• easyJet, founded in 1995, has become one of Europe's largest low-cost carriers, serving over 1,100 routes and 35 countries.
  • The airline originally started with Boeing aircraft but now exclusively operates Airbus planes and is known for its low ticket prices.
  • Despite the challenges of the pandemic, easyJet remains optimistic and is exploring sustainable aviation options for a net-zero future.

easyJet is one of the largest carriers in Europe, flying on more than 1,100 routes to over 35 countries. The airline uses its fleet of Airbus A320 family narrowbodies to conduct its low-cost operations across Europe and beyond. Based in Luton, United Kingdom, the company has grown to become a household name in several industries since its founding just over a quarter of a century ago.

The carrier’s history started in March 1995. This was when Greek-Cypriot entrepreneur Sir Stelios Haji-Ioannou chose Luton Airport as the site to base his new airline. The operator went on to become a low-cost powerhouse, with a network that covers most of Europe, the Middle East, and North Africa. Originally a Boeing airline and now an Airbus fan, easyJet hasn’t recorded a single fatal crash, leading to its label as one of the world's safest airlines.

The price is right

Sir Stelios had a goal of offering low-cost fares for passengers in Europe. Thus, easyJet’s initial flights were launched at the end of 1995, which were both services to Scotland. The first route was between Luton and Glasgow, launching on November 10th. Following this, Luton-Edinburgh began on November 24th.

Customers loved the low ticket prices, costing as little as £29 ($39) one way. We may be used to these sorts of short-haul prices today, but at the time, they were something really quite revolutionary.

While easyJet is exclusively an Airbus carrier today, this was not always the case. It launched its first flights with two Boeing 737-200 jets, registration G-BECH and G-BECG. These narrowbodies joined the firm on November 9th and November 10th in its first year.

A further 84 737s would arrive at easyJet’s facilities. The first of these to be wholly owned was delivered in April 1996. The airline’s first international service then followed, which was a flight to Amsterdam.

The momentum continued throughout the 1990s, with easyJet opening its second UK base, at Liverpool Airport, in 1997. The carrier then went on to take advantage of the .com boom. In 1998, the carrier began promoting tickets on This website would replace the carrier’s phone number on its livery.

Get the latest aviation news straight to your inbox: Sign up for our newsletters today.

Into the new millennium

The arrival of the 21st century saw easyJet officially have its shares admitted to the London Stock Exchange. With this corporate move, the carrier expanded its national presence by launching a base at London Gatwick in December 2001, an initiative that was marked with the sale of the ten millionth seat online. The expansions wouldn’t stop, with the carrier merging with Go in the summer of 2002 to create a low-cost behemoth.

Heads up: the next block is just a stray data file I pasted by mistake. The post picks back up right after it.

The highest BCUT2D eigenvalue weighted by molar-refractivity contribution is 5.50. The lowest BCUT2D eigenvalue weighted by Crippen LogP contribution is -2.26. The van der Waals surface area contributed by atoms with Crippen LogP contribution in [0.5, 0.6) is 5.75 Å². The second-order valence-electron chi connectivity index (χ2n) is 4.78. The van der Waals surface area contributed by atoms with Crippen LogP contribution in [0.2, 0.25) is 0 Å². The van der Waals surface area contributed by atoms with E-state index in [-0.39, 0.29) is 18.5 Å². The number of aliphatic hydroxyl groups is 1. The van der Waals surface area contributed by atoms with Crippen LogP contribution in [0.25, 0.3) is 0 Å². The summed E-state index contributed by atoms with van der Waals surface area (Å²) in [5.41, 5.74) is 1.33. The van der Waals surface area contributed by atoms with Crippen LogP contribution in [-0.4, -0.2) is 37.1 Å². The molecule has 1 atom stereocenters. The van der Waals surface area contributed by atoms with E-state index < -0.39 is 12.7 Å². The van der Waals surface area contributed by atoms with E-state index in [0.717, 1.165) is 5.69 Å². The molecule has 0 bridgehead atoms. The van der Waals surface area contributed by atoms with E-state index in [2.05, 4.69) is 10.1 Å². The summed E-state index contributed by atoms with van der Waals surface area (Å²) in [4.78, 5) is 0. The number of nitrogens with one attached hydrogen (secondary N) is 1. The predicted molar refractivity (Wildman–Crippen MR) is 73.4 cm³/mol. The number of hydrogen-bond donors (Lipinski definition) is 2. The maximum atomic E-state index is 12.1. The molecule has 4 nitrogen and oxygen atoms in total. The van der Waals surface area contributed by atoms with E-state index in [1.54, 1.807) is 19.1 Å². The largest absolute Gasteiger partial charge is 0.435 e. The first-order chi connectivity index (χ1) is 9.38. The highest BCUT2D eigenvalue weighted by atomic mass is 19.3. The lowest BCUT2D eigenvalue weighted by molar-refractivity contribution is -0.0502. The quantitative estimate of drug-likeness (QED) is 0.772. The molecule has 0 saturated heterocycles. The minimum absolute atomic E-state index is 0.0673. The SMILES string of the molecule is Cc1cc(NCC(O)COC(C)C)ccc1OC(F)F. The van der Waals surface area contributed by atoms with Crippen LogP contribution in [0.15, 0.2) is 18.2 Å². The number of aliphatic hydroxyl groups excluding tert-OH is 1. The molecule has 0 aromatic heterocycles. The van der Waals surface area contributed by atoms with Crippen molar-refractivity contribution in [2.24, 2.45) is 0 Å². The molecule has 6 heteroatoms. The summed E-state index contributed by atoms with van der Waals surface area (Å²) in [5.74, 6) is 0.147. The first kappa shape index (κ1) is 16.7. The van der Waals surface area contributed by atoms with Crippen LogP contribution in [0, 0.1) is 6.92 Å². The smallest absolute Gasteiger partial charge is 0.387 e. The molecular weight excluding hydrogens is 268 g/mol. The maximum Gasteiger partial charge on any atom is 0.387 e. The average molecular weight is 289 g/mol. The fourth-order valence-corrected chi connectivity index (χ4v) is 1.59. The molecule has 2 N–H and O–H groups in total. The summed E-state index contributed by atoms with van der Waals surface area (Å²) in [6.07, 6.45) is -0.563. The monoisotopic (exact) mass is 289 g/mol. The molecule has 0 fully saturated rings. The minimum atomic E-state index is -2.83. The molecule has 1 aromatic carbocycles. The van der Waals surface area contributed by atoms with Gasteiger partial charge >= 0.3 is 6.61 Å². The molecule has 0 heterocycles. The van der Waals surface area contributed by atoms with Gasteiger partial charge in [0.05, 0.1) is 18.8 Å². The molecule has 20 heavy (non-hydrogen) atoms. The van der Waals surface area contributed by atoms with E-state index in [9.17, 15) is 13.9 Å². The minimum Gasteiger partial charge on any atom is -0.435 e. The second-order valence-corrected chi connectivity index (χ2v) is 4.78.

2003 would be the year that easyJet would enter its first Airbus unit into service. The A319 was first deployed on flights to Geneva.

In May 2005, the airline welcomed its 100 millionth passenger. Always jumping on the momentum of new technology initiatives, the company became the first major low-cost airline to offer online check-in for its passengers in the UK.

Having to adapt

easyJet continued its rise into the 2010s. It became the largest British airline with 500 itineraries, and numerous Airbus A320 family aircraft would arrive throughout the decade. Today, easyJet holds a fleet of 95 A319s, more than 220 A320s, and 15 A321s.

Check out all the latest European aviation news here.

easyJet would have hoped for better conditions as it celebrated its 25th anniversary in 2020, but it actually reported its first annual loss ever amid the complications of the pandemic.

Nonetheless, the airline remained excited for the future, looking at modern solutions such as sustainable aviation fuels, electric aircraft, and hydrogen propulsion options as it targets net-zero operations in the coming decades.

Notably, the airline has been working with the likes of Rolls-Royce to test hydrogen aircraft. Earlier this year, the company welcomed the UK government's green hydrogen commitment, with its CEO Johan Lundgren highlighting that support is needed in key technologies to enable a net-zero aviation ecosystem.

Looking ahead

The dark days of the global health crisis look to be a thing of the past for easyJet, particularly when it comes to its financials. Despite having to deal with flight cancellations over the last few summers, it has been reporting healthy numbers on its book. It recorded pre-tax profits of £203 million ($255 million) for the three months up until the end of June, a turnaround from a £114 million ($143 million) loss in the same period in 2022. Altogether, it predicts record profits by the end of this summer.

easyjet plane at Luton Airport
Photo: Captain_Kangaroo/Shutterstock

The airline will be looking forward to celebrating more milestones in the coming decade. It has managed to adapt well over the years and shows no signs of slowing down.

What are your thoughts about easyJet’s history? What do you make of the airline’s journey over the years? Let us know what you think of the carrier and its operations in the comment section.